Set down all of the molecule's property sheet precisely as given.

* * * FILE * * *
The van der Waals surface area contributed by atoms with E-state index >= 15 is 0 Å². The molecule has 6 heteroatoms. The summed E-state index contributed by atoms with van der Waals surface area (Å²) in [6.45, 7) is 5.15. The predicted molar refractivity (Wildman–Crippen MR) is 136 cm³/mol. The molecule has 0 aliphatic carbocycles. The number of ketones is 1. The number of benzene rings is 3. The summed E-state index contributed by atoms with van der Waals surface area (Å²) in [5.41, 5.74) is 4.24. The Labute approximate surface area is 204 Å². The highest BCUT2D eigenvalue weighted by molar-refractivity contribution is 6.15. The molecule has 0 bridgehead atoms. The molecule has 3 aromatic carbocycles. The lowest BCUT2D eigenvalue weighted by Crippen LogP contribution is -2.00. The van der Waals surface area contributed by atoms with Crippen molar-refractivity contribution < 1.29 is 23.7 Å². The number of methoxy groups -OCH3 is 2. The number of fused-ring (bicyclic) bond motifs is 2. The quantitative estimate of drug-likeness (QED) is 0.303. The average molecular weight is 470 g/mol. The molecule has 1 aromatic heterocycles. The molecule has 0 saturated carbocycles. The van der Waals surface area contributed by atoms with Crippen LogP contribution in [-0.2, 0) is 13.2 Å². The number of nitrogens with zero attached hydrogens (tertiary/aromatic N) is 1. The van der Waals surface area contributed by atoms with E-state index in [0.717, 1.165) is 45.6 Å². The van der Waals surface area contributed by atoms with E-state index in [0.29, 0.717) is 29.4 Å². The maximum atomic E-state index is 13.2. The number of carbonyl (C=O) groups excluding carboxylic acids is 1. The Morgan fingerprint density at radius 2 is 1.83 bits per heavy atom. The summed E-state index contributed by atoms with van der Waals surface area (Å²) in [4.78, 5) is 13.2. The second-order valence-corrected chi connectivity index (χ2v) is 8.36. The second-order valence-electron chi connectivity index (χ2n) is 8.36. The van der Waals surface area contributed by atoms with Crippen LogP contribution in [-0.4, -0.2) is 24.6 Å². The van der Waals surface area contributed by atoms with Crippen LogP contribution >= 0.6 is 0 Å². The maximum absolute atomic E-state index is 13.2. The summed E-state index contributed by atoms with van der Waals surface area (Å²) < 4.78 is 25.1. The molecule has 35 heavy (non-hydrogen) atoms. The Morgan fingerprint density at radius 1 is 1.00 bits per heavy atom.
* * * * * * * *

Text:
The van der Waals surface area contributed by atoms with E-state index >= 15 is 0 Å². The molecule has 6 heteroatoms. The summed E-state index contributed by atoms with van der Waals surface area (Å²) in [6.45, 7) is 5.15. The predicted molar refractivity (Wildman–Crippen MR) is 136 cm³/mol. The molecule has 0 aliphatic carbocycles. The number of ketones is 1. The number of benzene rings is 3. The summed E-state index contributed by atoms with van der Waals surface area (Å²) in [5.41, 5.74) is 4.24. The Labute approximate surface area is 204 Å². The highest BCUT2D eigenvalue weighted by molar-refractivity contribution is 6.15. The molecule has 0 bridgehead atoms. The molecule has 3 aromatic carbocycles. The lowest BCUT2D eigenvalue weighted by Crippen LogP contribution is -2.00. The van der Waals surface area contributed by atoms with Crippen molar-refractivity contribution < 1.29 is 23.7 Å². The number of methoxy groups -OCH3 is 2. The number of fused-ring (bicyclic) bond motifs is 2. The quantitative estimate of drug-likeness (QED) is 0.303. The average molecular weight is 470 g/mol. The molecule has 1 aromatic heterocycles. The molecule has 0 saturated carbocycles. The van der Waals surface area contributed by atoms with Crippen LogP contribution in [-0.2, 0) is 13.2 Å². The number of nitrogens with zero attached hydrogens (tertiary/aromatic N) is 1. The van der Waals surface area contributed by atoms with E-state index in [0.717, 1.165) is 45.6 Å². The van der Waals surface area contributed by atoms with E-state index in [0.29, 0.717) is 29.4 Å². The maximum atomic E-state index is 13.2. The number of carbonyl (C=O) groups excluding carboxylic acids is 1. The Morgan fingerprint density at radius 2 is 1.83 bits per heavy atom. The summed E-state index contributed by atoms with van der Waals surface area (Å²) in [4.78, 5) is 13.2. The second-order valence-corrected chi connectivity index (χ2v) is 8.36. The second-order valence-electron chi connectivity index (χ2n) is 8.36. The van der Waals surface area contributed by atoms with Crippen LogP contribution in [-0.4, -0.2) is 24.6 Å². The van der Waals surface area contributed by atoms with Crippen LogP contribution >= 0.6 is 0 Å². The maximum absolute atomic E-state index is 13.2. The summed E-state index contributed by atoms with van der Waals surface area (Å²) < 4.78 is 25.1. The molecule has 35 heavy (non-hydrogen) atoms. The Morgan fingerprint density at radius 1 is 1.00 bits per heavy atom.